Per serving, beets don’t contain a lot of sugar (6 grams, to be precise), and the fiber helps mitigate the rise in blood sugar that would occur if you consumed the same amount in pure cane sugar. Fiber can be thought of as nature’s own built-in sugar regulator in foods. Even though the glycemic index of beetroot is medium-high, the total impact of raw or cooked beet, with fiber intact, does not have the same impact on blood sugar as soda, another medium-high GI food with a glycemic index of 59. If we rely upon glycemic index only, we will be misled and think the sugar content in beets puts it on par with soda. This is where our misguided low-carb friends fall short.

Blood Sugar Helpers: Alpha-Lipoic Acid and Nitric Oxide

Additionally, beets contain Alpha-lipoic acid and induce nitric oxide, both of which appear to have a positive impact on blood sugar regulation in a way that really turns the notion that only carbs matter upside its head!

Now, Alpha-Lipoic Acid isn’t just a mouthful to say—it’s a powerhouse antioxidant that moonlights as a blood sugar guardian. Cell and animal studies show that alpha-lipoic acid (ALA) can increase the ability of glucose to get into the cell, alleviating the negative impact of insulin resistance in diabetic animals (4). Picture it as a friendly escort helping glucose find its way into a cellular VIP lounge, minimizing the negative impacts of insulin resistance.

A meta-analysis indicates ALA supplementation can reduce fasting glucose and insulin levels (2). It’s important to note, however, that many supplements contain far more ALA than one would get from eating beets. I was unable to find a source indicating how much ALA one can expect to consume in a normal dose of beets.

Nitric Oxide has its own bag of tricks, especially when it comes to insulin resistance (3). Sipping on beet juice has been shown to induce Nitric Oxide production, creating a ripple effect of benefits. Paradoxically, some studies even showed that consuming beet juice with glucose reduced the severity of the blood sugar response compared to glucose alone (1, 5). It’s like beet juice whispers to Nitric Oxide, saying, “Hey, let’s tone down the sugar surge, shall we?”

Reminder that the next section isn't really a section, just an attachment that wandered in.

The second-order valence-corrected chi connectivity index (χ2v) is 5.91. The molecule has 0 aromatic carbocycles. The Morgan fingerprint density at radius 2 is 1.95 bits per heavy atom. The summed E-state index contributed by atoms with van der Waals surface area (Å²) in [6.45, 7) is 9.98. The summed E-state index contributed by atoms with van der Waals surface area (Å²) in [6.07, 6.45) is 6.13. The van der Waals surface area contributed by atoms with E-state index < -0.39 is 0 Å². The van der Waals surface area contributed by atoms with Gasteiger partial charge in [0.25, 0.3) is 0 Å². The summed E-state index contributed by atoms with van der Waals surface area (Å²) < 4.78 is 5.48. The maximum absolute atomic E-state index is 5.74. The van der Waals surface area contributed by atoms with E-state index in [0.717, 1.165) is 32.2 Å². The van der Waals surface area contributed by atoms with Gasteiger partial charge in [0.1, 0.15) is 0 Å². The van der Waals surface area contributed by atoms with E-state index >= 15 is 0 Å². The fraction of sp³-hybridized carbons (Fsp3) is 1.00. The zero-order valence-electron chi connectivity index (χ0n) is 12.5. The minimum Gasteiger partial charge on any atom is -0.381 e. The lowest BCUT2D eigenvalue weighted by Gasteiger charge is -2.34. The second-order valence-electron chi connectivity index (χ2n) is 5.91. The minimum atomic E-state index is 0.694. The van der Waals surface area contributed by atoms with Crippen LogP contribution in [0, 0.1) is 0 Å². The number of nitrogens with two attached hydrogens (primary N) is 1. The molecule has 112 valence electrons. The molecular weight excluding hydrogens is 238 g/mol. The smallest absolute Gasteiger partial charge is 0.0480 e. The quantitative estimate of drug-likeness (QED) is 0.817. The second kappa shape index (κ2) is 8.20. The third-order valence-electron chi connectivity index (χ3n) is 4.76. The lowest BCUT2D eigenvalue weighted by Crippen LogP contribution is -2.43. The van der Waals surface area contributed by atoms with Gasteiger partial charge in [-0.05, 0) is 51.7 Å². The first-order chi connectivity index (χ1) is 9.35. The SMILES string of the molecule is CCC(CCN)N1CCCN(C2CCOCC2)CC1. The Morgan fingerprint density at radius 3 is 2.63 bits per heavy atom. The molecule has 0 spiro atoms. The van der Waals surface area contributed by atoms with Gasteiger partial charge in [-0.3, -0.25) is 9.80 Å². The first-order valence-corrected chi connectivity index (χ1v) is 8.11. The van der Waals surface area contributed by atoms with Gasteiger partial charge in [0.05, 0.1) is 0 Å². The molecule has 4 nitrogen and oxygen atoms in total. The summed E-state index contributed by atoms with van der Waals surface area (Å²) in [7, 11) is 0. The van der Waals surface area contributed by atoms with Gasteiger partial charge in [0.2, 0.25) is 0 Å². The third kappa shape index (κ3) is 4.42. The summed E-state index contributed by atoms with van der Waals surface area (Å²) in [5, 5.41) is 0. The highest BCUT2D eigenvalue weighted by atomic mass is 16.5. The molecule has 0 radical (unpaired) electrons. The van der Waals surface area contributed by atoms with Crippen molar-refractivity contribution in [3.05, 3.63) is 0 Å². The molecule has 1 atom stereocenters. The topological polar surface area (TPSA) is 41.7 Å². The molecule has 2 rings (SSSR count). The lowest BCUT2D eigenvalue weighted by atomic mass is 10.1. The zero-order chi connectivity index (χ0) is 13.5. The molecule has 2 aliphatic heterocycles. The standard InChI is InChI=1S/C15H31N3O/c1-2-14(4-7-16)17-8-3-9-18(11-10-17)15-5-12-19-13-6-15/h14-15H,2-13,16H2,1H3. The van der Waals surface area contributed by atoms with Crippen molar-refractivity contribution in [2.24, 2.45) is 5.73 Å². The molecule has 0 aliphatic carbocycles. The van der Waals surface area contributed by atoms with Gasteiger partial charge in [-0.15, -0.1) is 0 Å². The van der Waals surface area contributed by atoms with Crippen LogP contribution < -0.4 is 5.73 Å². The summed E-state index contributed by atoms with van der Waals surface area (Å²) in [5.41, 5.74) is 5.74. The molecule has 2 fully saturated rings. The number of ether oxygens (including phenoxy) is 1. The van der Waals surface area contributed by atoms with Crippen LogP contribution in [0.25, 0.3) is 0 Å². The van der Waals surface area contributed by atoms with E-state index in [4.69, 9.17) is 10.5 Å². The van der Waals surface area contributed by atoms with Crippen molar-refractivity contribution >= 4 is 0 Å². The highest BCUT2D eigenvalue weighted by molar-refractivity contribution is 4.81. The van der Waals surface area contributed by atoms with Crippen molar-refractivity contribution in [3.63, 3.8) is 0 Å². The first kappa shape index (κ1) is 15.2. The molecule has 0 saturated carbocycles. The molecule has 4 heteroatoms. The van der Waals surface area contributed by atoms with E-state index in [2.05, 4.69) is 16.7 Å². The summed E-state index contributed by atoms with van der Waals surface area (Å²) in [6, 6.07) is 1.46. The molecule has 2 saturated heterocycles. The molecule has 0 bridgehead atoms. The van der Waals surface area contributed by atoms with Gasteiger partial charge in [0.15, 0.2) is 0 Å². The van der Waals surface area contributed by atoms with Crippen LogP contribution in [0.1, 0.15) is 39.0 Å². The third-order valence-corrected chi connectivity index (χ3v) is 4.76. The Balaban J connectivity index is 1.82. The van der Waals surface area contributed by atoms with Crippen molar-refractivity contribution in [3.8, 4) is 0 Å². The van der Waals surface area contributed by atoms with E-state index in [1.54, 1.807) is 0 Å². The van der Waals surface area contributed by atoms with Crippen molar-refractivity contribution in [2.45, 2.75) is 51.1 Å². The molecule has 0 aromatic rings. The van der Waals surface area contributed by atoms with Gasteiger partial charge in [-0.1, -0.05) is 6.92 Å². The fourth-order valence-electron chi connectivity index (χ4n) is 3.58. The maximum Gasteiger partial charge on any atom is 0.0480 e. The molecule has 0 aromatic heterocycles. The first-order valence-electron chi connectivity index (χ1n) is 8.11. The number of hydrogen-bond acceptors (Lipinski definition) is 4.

It was postulated that the increase in nitric oxide availability from nitrate-rich beet juice may play a role in increasing insulin’s effectiveness, at least in the obese individuals studied.

1 serving of beets contain 6 grams of sugar, folate, potassium iron, and fiber and help regulate blood sugar with alpha lipoic acid and nitric oxide induction

Given that beets contain a low glycemic load, induce nitric oxide synthesis and contain some alpha-lipoic acid, there is no reason to fear consuming them. If you have diabetes, you can always test your individual reaction to beets by using your glucometer after a beet-rich meal to see precisely how your body responds to beets. Ideally, any meal or snack you eat won’t increase your blood sugar more than 30 points, and it will return to your pre-meal baseline within 2 hours. If you’ve been worried the glycemic index of beetroot means you need to abstain from this delicious root veg, rest assured it can be incorporated into a healthy diet without concern for exacerbating health conditions.